Winning the Battle Against COVID-19 Requires More Belief in Reality

Health behaviors should not be guided by false beliefs

Joe Pierre


Photo by GoToVan (flickr).

In February, the World Health Organization warned of a pending “infodemic” of COVID-19 misinformation. Four months later, it would be hard to deny that a misinformation pandemic now exists that is characterized by informational uncertainty, factual inaccuracies, and delusion-like beliefs about COVID-19.

Conspiracy theories are a prime example of delusion-like beliefs that exist in the grey area between mental illness and mental health. With about 50% of the US population and other countries endorsing at least one, conspiracy theory beliefs are normal phenomena that are not generally considered to be evidence of mental illness. Nonetheless, belief in misinformation always has the potential to harm, and belief in medical conspiracy theories has been shown to have significant practical health consequences including avoiding routine check-ups, refusing vaccinations, or eschewing care for HIV infection.

COVID-19 has provided the opportunity to witness the genesis and evolution of medical conspiracy theories in real-time, such as the belief that SARS-CoV-2 was manufactured in a lab as a bioweapon; that the pandemic was orchestrated by the likes of Bill Gates or Dr. Anthony Fauci to profit from a vaccine or to implant people with microchips; or that 5G technology is the real cause of COVID-19.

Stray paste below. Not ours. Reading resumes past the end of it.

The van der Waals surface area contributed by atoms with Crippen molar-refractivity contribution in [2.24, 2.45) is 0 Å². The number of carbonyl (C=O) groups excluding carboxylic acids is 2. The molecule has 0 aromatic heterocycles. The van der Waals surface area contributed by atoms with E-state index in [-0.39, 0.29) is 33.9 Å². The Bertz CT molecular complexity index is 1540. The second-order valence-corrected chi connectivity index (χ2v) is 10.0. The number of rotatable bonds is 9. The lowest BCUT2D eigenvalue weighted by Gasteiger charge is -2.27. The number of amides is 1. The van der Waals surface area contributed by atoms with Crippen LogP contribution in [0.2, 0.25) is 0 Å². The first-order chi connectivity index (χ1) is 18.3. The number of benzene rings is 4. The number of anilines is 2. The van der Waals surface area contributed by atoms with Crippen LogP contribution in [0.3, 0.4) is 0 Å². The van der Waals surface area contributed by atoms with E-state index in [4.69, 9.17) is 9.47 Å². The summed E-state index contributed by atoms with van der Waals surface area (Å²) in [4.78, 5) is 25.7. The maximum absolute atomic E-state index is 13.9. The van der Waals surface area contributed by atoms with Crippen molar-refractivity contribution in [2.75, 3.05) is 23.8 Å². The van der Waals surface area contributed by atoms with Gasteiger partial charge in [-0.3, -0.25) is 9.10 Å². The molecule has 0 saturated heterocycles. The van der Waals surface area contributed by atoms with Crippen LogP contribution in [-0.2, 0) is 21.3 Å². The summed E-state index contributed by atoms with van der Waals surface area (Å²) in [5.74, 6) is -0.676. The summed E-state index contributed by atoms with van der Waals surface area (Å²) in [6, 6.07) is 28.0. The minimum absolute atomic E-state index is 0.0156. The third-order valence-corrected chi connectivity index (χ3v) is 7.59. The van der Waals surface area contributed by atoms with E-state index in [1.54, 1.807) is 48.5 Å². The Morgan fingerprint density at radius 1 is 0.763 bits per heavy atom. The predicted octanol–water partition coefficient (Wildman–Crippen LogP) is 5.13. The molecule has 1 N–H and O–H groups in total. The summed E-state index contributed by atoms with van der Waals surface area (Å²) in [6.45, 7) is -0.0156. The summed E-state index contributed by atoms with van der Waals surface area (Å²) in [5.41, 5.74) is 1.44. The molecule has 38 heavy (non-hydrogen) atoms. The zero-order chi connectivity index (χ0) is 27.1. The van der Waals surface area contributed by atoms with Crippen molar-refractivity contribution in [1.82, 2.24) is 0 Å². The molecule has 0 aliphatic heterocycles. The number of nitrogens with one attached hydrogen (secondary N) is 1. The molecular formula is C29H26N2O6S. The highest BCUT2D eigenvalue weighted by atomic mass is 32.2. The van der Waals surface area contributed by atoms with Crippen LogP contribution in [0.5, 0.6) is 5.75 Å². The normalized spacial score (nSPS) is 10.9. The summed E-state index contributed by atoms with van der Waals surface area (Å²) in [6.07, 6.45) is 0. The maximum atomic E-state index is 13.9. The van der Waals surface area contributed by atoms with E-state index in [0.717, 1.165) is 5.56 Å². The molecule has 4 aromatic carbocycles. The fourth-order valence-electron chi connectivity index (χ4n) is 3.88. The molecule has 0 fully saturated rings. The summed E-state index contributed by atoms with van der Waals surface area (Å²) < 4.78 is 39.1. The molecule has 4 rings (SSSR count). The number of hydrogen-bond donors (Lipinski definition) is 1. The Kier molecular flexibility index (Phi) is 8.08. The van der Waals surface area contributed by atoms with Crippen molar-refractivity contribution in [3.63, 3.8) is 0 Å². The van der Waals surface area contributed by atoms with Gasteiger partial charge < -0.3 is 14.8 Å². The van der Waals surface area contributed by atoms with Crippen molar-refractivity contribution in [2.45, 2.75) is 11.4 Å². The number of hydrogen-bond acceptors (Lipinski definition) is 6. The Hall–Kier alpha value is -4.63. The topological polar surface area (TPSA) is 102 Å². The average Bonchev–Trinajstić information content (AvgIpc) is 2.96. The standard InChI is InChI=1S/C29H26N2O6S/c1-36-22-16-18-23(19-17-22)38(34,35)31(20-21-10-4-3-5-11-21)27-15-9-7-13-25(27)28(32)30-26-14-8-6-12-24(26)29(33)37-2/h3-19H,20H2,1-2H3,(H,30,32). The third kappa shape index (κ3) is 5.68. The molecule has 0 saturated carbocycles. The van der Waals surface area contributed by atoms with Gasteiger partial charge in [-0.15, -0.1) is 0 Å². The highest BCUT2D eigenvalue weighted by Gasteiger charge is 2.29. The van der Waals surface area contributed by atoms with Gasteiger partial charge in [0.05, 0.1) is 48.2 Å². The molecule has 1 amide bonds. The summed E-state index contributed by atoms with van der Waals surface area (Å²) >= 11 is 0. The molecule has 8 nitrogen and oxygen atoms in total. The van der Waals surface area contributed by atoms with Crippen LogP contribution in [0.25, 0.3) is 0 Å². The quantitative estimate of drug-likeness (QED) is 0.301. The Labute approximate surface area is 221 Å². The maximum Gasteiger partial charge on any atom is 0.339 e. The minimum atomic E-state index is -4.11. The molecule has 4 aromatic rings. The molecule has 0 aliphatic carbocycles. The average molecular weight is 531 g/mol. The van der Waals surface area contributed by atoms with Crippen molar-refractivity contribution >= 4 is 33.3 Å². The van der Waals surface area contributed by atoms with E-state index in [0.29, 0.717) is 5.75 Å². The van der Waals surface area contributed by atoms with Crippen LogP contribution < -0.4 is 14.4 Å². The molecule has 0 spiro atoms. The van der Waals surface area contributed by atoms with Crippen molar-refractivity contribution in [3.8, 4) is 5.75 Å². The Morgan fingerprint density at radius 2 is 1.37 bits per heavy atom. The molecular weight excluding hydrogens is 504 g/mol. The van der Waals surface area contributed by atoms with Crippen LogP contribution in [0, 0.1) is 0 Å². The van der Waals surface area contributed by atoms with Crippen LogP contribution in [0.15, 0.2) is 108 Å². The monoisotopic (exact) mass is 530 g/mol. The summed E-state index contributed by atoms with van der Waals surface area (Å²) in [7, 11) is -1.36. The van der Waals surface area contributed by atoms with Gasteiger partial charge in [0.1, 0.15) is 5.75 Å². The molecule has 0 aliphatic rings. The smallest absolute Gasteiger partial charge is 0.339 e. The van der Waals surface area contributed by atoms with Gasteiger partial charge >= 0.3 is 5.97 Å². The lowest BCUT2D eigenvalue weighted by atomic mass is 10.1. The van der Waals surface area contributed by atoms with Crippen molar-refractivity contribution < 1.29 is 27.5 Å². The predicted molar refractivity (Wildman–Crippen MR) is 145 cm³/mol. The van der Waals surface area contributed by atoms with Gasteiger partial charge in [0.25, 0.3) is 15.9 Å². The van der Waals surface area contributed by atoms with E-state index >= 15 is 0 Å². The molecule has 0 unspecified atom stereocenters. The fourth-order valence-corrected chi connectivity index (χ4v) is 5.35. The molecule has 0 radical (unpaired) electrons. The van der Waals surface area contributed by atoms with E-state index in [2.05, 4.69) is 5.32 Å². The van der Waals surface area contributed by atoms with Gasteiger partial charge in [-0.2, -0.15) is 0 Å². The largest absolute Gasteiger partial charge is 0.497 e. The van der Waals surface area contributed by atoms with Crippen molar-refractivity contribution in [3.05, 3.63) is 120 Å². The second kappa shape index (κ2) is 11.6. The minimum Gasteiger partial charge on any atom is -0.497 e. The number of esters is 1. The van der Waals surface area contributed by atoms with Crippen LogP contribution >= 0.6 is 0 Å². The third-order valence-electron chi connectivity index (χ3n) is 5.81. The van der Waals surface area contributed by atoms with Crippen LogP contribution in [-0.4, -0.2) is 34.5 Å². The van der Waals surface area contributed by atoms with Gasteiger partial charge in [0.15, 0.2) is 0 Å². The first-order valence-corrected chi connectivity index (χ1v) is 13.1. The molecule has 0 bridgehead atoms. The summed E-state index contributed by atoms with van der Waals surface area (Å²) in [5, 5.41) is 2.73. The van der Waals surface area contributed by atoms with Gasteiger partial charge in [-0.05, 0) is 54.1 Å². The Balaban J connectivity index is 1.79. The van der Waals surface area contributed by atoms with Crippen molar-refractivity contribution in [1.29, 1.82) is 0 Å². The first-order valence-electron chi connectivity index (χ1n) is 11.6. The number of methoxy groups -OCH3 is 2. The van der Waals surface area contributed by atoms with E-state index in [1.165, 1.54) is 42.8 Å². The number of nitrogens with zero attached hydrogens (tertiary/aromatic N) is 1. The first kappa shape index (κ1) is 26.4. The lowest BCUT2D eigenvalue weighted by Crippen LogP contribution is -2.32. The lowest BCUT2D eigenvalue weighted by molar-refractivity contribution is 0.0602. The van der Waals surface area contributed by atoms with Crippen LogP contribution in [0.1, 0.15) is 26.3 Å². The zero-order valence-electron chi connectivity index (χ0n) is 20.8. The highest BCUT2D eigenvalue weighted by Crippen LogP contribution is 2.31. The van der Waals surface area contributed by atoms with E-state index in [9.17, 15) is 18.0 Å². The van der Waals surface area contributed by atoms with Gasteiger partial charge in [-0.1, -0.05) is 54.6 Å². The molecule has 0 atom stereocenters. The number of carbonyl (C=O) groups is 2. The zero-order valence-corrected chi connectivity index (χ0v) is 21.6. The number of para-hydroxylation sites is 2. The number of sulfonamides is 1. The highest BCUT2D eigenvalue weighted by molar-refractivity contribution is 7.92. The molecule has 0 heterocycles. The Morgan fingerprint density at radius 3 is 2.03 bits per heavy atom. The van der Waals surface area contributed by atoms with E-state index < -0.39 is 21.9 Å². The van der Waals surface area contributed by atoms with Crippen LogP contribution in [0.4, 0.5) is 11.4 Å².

With COVID-19 conspiracy theories converging with more established falsehoods about vaccines (e.g. that governments are aware of serious side effects like autism but mandate vaccination anyway), 23% of US survey respondents already claim that they won’t get a SARS-CoV-2 vaccine if or when one becomes available.

This unholy alliance of false conspiracy beliefs now casts a looming shadow on hopes of safely developing immunity against COVID-19 through vaccination.

Conspiracy theories reject authoritative accounts of reality in favor of some plot involving a group of people with malevolent intentions that are deliberately kept secret from the public. The psychological underpinnings of belief in conspiracy theories include a long list of associated cognitive quirks including lack of analytic thinking and heightened “bullshit receptivity;” need for control, certainty, and closure; and various attributional biases such as the tendency to ascribe random events to ultimate “teleologic” causes.

Conspiracy theories often arise during times of societal upheaval and can serve a blaming or scapegoating role intended to “self-medicate” fears arising from chaos and uncertainty. Belief in conspiracy theories can also be understood within an overarching “socio-epistemic” framework whereby mistrust in authoritative sources of information leaves us vulnerable to biased misinformation processing when searching for alternative explanations.

During this novel pandemic, many unknowns about COVID-19 remain to be resolved through scientific inquiry. This iterative process has meant that forthcoming information has been inconsistent, with revised initial claims that SARS-CoV-2 could not be spread by aerosols and recommendations that masks need not be worn in public. Along with a backdrop of mounting fear, such informational gaps and inconsistencies contribute to mistrust and an urge to blame that in turn makes us susceptible to misinformation. Belief in conspiracy theories is an unfortunate if unsurprising result.